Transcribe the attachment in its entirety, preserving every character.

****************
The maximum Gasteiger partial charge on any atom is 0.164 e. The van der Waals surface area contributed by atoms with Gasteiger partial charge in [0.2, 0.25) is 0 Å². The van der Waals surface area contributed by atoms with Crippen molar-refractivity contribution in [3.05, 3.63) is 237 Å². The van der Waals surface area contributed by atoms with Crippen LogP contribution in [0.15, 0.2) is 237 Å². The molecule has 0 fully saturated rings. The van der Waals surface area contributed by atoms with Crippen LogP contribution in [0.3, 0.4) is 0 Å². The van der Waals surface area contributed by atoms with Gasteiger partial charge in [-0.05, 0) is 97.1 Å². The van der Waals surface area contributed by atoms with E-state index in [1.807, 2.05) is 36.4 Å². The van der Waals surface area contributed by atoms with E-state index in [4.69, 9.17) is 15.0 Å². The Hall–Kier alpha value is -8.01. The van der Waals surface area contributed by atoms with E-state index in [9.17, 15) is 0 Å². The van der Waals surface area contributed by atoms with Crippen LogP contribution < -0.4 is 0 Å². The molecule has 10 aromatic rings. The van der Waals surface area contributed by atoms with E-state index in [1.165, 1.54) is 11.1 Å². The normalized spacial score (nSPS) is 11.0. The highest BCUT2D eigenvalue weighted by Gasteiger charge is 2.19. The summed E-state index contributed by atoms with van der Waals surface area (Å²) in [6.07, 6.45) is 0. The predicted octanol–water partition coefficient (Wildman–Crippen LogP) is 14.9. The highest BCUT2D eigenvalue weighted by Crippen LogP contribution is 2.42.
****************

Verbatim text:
The maximum Gasteiger partial charge on any atom is 0.164 e. The van der Waals surface area contributed by atoms with Gasteiger partial charge in [0.2, 0.25) is 0 Å². The van der Waals surface area contributed by atoms with Crippen molar-refractivity contribution in [3.05, 3.63) is 237 Å². The van der Waals surface area contributed by atoms with Crippen LogP contribution in [0.15, 0.2) is 237 Å². The molecule has 0 fully saturated rings. The van der Waals surface area contributed by atoms with Crippen LogP contribution in [0.3, 0.4) is 0 Å². The van der Waals surface area contributed by atoms with Gasteiger partial charge in [-0.05, 0) is 97.1 Å². The van der Waals surface area contributed by atoms with E-state index in [1.807, 2.05) is 36.4 Å². The van der Waals surface area contributed by atoms with E-state index in [4.69, 9.17) is 15.0 Å². The Hall–Kier alpha value is -8.01. The van der Waals surface area contributed by atoms with E-state index in [9.17, 15) is 0 Å². The van der Waals surface area contributed by atoms with Crippen LogP contribution < -0.4 is 0 Å². The molecule has 10 aromatic rings. The van der Waals surface area contributed by atoms with E-state index in [1.165, 1.54) is 11.1 Å². The normalized spacial score (nSPS) is 11.0. The highest BCUT2D eigenvalue weighted by Gasteiger charge is 2.19. The summed E-state index contributed by atoms with van der Waals surface area (Å²) in [6.07, 6.45) is 0. The predicted octanol–water partition coefficient (Wildman–Crippen LogP) is 14.9. The highest BCUT2D eigenvalue weighted by Crippen LogP contribution is 2.42.